Most people who get married are not thinking about what may happen down the road if the marriage doesn’t work out. The reality, of course, is that what begins with a picture-perfect wedding could fall apart years later. For this reason, California allows couples to enter into prenuptial agreements (before the marriage) and postnuptial agreements (after the marriage).
While you may not be contemplating a divorce at this stage of your relationship, long-term planning is smart for both you and your significant other. Having the right agreement in place means having a law firm that understands your needs and how best to meet them. That’s why you can count on MacKay & Martin, LLP.
A prenuptial agreement is a legally binding contract that is created by two people who are getting married. The agreement defines each person’s financial rights and obligations during the marriage and in the case of a divorce. Some people believe that prenuptial agreements are only for wealthy people or for couples who have been married before, but this isn’t true. Prenuptial agreements can be beneficial for any couple who wants to protect their assets and their financial future. At Martin Family Law Group, our Los Angeles prenuptial agreement attorneys are ready to help you plan for your future. Call (310) 694-9533 today to schedule a free consultation.
Prenuptial agreements are typically drafted by one party’s attorney and then reviewed by the other party’s attorney. Once the agreement is signed, it is legally binding.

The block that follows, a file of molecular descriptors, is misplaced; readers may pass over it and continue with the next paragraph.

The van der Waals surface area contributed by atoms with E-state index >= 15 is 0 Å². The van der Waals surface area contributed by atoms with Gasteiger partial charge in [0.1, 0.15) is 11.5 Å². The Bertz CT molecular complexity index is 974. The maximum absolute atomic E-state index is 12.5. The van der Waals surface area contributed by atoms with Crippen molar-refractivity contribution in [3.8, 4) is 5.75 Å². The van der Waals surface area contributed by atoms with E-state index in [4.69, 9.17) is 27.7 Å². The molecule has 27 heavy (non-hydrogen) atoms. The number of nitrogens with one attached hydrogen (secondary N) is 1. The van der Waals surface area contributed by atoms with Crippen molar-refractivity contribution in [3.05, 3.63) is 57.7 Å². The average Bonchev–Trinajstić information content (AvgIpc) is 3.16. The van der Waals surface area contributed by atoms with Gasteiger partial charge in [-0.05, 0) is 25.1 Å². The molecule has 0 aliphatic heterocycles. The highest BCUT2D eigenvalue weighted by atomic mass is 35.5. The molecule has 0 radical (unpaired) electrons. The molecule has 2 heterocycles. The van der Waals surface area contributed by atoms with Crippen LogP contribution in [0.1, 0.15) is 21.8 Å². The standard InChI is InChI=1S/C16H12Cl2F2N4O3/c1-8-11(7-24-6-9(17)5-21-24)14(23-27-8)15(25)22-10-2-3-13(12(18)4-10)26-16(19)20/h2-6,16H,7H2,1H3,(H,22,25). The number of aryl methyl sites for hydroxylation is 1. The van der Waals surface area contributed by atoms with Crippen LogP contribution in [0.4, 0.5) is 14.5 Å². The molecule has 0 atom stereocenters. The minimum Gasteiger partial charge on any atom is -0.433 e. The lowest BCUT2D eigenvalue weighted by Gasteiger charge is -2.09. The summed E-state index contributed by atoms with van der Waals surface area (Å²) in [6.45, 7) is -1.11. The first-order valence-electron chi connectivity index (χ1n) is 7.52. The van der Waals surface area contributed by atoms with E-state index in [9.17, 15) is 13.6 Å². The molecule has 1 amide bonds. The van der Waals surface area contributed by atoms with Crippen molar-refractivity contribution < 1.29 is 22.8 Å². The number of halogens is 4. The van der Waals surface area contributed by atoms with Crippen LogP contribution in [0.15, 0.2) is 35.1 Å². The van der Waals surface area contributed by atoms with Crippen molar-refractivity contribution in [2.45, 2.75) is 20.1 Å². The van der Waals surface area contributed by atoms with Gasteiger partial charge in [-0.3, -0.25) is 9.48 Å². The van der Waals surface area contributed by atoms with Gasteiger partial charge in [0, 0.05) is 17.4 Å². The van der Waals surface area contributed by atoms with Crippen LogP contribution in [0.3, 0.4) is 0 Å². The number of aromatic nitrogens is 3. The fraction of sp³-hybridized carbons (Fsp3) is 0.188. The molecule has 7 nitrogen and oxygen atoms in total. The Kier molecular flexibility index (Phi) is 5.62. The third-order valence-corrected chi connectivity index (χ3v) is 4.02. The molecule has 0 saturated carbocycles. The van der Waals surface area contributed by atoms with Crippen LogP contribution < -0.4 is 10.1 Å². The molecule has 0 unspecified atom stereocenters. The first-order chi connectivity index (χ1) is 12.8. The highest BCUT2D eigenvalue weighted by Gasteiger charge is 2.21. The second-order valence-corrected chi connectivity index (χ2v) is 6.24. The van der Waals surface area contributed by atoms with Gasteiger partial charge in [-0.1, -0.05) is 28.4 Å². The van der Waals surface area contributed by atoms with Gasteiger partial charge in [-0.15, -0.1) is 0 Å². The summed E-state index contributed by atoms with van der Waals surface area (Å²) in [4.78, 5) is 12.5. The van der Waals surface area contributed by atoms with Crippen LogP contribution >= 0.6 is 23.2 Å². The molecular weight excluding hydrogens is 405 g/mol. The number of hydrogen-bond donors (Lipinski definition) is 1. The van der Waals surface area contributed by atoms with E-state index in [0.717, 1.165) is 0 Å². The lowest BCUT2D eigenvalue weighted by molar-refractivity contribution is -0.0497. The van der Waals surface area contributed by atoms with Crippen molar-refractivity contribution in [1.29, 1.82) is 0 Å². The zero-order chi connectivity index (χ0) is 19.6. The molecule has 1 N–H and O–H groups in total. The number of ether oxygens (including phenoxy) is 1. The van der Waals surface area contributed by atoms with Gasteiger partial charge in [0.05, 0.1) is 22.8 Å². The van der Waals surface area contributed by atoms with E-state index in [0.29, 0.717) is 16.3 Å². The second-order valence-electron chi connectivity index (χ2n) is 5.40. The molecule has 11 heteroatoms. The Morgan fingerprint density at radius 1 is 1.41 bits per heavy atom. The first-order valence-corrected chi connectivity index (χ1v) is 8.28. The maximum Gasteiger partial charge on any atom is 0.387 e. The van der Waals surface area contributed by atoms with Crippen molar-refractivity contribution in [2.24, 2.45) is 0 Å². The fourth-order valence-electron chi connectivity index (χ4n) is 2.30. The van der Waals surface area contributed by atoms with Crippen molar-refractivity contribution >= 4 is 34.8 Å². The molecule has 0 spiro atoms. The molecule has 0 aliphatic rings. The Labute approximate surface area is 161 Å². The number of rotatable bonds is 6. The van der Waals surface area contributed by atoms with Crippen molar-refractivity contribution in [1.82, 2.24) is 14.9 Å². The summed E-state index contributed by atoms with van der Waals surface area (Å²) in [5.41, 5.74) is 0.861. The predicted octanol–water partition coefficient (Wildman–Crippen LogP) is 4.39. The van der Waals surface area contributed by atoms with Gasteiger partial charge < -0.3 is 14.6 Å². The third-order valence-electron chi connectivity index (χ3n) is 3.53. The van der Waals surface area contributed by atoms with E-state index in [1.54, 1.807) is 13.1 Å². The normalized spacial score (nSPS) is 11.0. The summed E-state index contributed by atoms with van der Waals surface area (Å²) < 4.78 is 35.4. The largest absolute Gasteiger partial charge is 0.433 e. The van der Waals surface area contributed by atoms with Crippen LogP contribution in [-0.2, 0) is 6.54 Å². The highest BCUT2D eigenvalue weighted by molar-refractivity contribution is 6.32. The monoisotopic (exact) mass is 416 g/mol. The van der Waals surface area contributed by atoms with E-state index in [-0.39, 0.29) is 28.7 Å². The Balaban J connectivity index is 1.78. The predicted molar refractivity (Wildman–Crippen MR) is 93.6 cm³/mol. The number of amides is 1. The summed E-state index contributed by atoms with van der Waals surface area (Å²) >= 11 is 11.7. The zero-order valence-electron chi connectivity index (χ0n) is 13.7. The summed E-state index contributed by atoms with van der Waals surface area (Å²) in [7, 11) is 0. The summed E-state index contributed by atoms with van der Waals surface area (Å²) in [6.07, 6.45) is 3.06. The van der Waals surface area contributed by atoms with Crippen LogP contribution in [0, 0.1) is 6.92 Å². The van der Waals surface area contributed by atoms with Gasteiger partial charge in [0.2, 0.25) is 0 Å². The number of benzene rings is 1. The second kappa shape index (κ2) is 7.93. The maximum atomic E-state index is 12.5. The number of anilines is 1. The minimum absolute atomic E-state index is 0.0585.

In the event of a divorce, the terms of the prenuptial agreement will be enforced by the court. This means that each person will keep the assets that they owned prior to the marriage and will be responsible for their own debts. The agreement may also specify how much spousal support will be paid and for how long.
When spouses in California divorce, a court must determine which assets are community property. Without an agreement to the contrary, courts presume that all property and earnings acquired during the marriage are community property subject to a 50/50 division between the spouses.
However, California law allows couples who are about to marry to enter into agreements as to how they will handle their respective property rights upon divorce. These agreements are especially valuable where one or both spouses own a business or have substantial financial assets or property prior to their marriage. More specifically, a prenuptial may serve the following purposes, among others:
There are limits, however, to what a prenuptial agreement can accomplish. For instance, an agreement cannot predetermine what child support will be, since California courts will need to examine the amount of support that is appropriate under state guidelines. The same is true with respect to child custody and visitation. The prenuptial agreement may be used to waive spousal support, but not if doing so would leave a spouse destitute. A spousal support waiver is also not enforceable if one spouse didn’t understand that he or she would be signing away their right to seek support.
While no one likes to think about the possibility of their marriage ending in divorce, it’s important to be proactive and protect yourself financially in case it does. Here are some of the benefits of having a prenup:
If you get divorced without a prenup, you’ll likely have to split all your assets (like your house, savings account, etc.) evenly with your ex. However, if you have a prenup in place, you can specify exactly who gets what ahead of time. This can save you time and money because you will not have to go through the process of negotiating and litigating these issues in court.
If you have assets that you want to keep separate from your spouse in the event of a divorce, or if you want to make sure that your children from a previous marriage are provided for, a prenuptial agreement can do that. You can use a prenuptial agreement to protect your business interests, real estate holdings, investments, inheritance, and other property.